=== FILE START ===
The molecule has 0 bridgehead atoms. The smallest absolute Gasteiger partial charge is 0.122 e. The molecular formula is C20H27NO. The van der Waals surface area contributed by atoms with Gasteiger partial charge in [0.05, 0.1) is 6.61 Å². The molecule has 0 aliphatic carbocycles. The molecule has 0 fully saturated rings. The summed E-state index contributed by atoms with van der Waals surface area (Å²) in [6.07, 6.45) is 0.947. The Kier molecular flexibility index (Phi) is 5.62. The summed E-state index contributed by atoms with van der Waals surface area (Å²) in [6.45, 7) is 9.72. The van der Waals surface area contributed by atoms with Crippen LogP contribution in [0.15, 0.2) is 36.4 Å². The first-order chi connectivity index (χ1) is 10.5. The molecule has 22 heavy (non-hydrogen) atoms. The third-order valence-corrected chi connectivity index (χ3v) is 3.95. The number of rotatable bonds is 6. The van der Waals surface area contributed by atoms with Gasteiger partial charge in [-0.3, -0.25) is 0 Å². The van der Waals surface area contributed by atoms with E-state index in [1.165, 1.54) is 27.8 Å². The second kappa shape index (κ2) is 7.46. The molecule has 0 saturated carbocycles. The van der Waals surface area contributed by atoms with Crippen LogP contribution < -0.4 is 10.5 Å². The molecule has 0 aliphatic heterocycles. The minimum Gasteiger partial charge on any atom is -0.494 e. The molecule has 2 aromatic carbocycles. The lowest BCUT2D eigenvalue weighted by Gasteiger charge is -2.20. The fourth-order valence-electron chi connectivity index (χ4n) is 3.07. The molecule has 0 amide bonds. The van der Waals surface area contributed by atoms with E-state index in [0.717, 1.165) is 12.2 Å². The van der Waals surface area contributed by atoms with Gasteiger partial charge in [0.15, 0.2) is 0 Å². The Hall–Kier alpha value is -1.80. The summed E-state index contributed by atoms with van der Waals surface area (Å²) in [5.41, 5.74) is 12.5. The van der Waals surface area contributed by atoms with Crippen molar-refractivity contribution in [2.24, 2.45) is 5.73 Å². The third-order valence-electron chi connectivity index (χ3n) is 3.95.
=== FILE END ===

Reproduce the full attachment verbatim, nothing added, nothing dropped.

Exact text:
The molecule has 0 bridgehead atoms. The smallest absolute Gasteiger partial charge is 0.122 e. The molecular formula is C20H27NO. The van der Waals surface area contributed by atoms with Gasteiger partial charge in [0.05, 0.1) is 6.61 Å². The molecule has 0 aliphatic carbocycles. The molecule has 0 fully saturated rings. The summed E-state index contributed by atoms with van der Waals surface area (Å²) in [6.07, 6.45) is 0.947. The Kier molecular flexibility index (Phi) is 5.62. The summed E-state index contributed by atoms with van der Waals surface area (Å²) in [6.45, 7) is 9.72. The van der Waals surface area contributed by atoms with Crippen LogP contribution in [0.15, 0.2) is 36.4 Å². The first-order chi connectivity index (χ1) is 10.5. The molecule has 22 heavy (non-hydrogen) atoms. The third-order valence-corrected chi connectivity index (χ3v) is 3.95. The number of rotatable bonds is 6. The van der Waals surface area contributed by atoms with Gasteiger partial charge in [-0.3, -0.25) is 0 Å². The van der Waals surface area contributed by atoms with E-state index in [1.165, 1.54) is 27.8 Å². The second kappa shape index (κ2) is 7.46. The molecule has 0 saturated carbocycles. The van der Waals surface area contributed by atoms with Crippen LogP contribution < -0.4 is 10.5 Å². The molecule has 0 aliphatic heterocycles. The minimum Gasteiger partial charge on any atom is -0.494 e. The molecule has 2 aromatic carbocycles. The lowest BCUT2D eigenvalue weighted by Gasteiger charge is -2.20. The fourth-order valence-electron chi connectivity index (χ4n) is 3.07. The molecule has 0 amide bonds. The van der Waals surface area contributed by atoms with E-state index in [0.717, 1.165) is 12.2 Å². The van der Waals surface area contributed by atoms with Gasteiger partial charge in [0.15, 0.2) is 0 Å². The Hall–Kier alpha value is -1.80. The summed E-state index contributed by atoms with van der Waals surface area (Å²) in [5.41, 5.74) is 12.5. The van der Waals surface area contributed by atoms with Crippen molar-refractivity contribution in [2.24, 2.45) is 5.73 Å². The third-order valence-electron chi connectivity index (χ3n) is 3.95.